- ChatGPT creator OpenAI says it is actively working with teachers to promote the benefits of the generative AI tool in education.
- The tool could be used to craft lessons, and curricula or be used as an AI tutor.
- Amid worldwide concerns that ChatGPT can be used for cheating, UNESCO has called for AI to be regulated in education.
Amid concerns of its exploitation in education leading to cheating and plagiarism, OpenAI is exploring ways to get its popular AI chatbot, ChatGPT, into schools and classrooms.
This is according to OpenAI’s chief operating officer Brad Lightcap, OpenAI is exploring educational applications for the chatbot and “most teachers” in the US are actively looking for ways to incorporate ChatGPT into their curricula.
“We at OpenAI are trying to help [teachers] think through the problem and we probably next year will establish a team with the sole intent of doing that,” explained Lightcap at a business school-led innovation and sustainability conference held in San Francisco last week.
“Teachers thought it was the worst thing that had ever happened,” Lightcap said, but within a few months teachers began changing their opinions of the generative AI tool. To capitalise on this, OpenAI is actively engaging with educators across the country to inform them of the benefits of the tool, a company spokesperson told Reuters.
“We see AI as an impactful tool that can assist with learning and education, and we’re encouraged by the ways educators have been ideating on how tools like ChatGPT can be useful,” they said.
What would a ChatGPT tailored specifically for educators and schools look like?
For students, it could take the form of an AI tutor, or it can be used to adjust education content for different styles, or age groups. For teachers, it can assist with coming up with the yearly curriculum, or be a creative classroom aid for ideas and teaching exercises.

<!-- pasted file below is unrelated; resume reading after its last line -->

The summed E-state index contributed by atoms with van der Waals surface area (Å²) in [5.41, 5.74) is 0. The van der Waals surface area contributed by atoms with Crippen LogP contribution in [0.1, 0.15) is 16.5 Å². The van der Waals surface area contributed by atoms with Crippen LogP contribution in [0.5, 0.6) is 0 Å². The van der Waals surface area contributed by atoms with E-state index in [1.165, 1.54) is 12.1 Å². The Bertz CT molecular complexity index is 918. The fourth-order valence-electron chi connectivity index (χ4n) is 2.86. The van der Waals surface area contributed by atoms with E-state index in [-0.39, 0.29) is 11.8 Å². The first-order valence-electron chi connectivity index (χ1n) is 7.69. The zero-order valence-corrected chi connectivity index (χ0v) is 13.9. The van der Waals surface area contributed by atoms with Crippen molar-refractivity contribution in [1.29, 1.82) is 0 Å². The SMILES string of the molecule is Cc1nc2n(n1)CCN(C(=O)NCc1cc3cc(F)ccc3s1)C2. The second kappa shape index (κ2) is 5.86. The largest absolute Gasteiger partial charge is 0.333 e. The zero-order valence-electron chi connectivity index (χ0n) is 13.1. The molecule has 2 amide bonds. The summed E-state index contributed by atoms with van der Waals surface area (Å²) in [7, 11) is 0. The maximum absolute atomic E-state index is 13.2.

But it isn’t all easy goings for ChatGPT at schools. The chatbot has changed the way that people work. Entire industries have been shaken up by it and other generative AI tools in the same vein. To
The arrival of a free, easily accessible and nearly endless trove of information has turned the edtech world on its head, with major companies like Chegg rushing to deploy their own generative AI to catch at least some of the students fleeing to OpenAI’s website.
When answers to in-depth questions are a prompt away, why spend any time or money on long-winded tutoring websites? Why even spend time to do homework?
To combat the misuse of AI in education, UNESCO released a set of regulations in September it has called governments around the world to implement when it comes to these tools in schools. The body urged countries to regulate AI in and out of the classroom, in schools, universities and any other educational purposes.
Worldwide adoption of AI, UNESCO says, has been outpaced by the speed at which innovation happens with these AI systems, leaving schools and governments to play catch up.
“In many cases, governments and schools are embracing a radically unfamiliar technology that even leading technologists do not claim to understand,” said Stefania Giannini, assistant director-general for education at UNESCO.
“GenAI providers should be held responsible for ensuring adherence to core values and lawful purposes, respecting intellectual property, and upholding ethical practices, while also preventing the spread of disinformation and hate speech,” UNESCO explains the responsibilities of companies like OpenAI when it comes to worldwide education systems.